Joseph Caiaphas was the high priest during Jesus’ ministry. (Luke 3:2) He was the son-in-law of high priest Annas (John 18:13; see ANNAS) and was appointed to office by the predecessor of Pontius Pilate, Valerius Gratus, about the year 18 C.E., although some say as late as the year 26. He held the office until the year 36 or 37, longer than any of his immediate predecessors, this being due to his skillful diplomacy and cooperation with Roman rule. He and Pilate were reportedly good friends. Caiaphas was a Sadducee.—Acts 5:17.
A ringleader in the plot to do away with Jesus, Caiaphas prophesied, though not of his own originality, that Jesus would shortly die for the nation, and to that end he gave his whole-hearted support. (John 11:49-53; 18:12-14) At Jesus’ trial before the Sanhedrin, Caiaphas ripped his garments and said: “He has blasphemed!” (Matt. 26:65) When Jesus was before Pilate Caiaphas was undoubtedly there crying: “Impale him! Impale him!” (John 19:6, 11); he was there asking for the release of Barabbas instead of Jesus (Matt. 27:20, 21; Mark 15:11); he was there shouting: “We have no king but Caesar” (John 19:15); he was also there protesting the sign over Jesus’ head: “The King of the Jews.”—John 19:21.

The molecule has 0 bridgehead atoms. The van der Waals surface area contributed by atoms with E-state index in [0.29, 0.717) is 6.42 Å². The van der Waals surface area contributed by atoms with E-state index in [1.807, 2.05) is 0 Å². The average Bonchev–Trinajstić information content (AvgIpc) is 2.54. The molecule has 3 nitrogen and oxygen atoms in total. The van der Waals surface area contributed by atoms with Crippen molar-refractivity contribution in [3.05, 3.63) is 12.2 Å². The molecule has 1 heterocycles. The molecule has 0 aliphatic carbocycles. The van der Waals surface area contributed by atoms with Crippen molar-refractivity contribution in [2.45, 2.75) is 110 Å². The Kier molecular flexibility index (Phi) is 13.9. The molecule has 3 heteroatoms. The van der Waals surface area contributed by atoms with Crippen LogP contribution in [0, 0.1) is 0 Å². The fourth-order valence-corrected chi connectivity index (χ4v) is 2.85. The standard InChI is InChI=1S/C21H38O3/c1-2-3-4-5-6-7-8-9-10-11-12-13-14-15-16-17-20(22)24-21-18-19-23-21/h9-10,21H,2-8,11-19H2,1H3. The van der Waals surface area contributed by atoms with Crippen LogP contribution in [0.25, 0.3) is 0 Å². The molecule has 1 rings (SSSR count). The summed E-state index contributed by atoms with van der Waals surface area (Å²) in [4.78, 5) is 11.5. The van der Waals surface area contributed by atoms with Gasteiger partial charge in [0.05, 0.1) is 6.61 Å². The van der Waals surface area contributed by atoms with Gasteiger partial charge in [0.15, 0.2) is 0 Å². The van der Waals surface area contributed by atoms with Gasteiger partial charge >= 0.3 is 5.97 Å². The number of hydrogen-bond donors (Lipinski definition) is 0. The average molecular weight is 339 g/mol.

The death of Jesus did not mark the end of Caiaphas’ role as a chief persecutor of infant Christianity. The apostles were next haled before this religious ruler, and they were sternly commanded to stop their preaching, were threatened and even flogged, but to no avail. “Every day in the temple and from house to house they continued without letup,” Caiaphas notwithstanding. (Acts 4:5-7; 5:17, 18, 21, 27, 28, 40, 42) The blood of righteous Stephen was soon added to Jesus’ bloodstains on the skirts of Caiaphas, who also armed Saul of Tarsus with letters of introduction so the murderous campaign could be extended to Damascus (Acts 7:1, 54-60; 9:1, 2) However, not long thereafter Vitellius, a Roman official, removed Caiaphas from office, whereupon this humiliated man, unable to bear the reproach, reportedly committed suicide.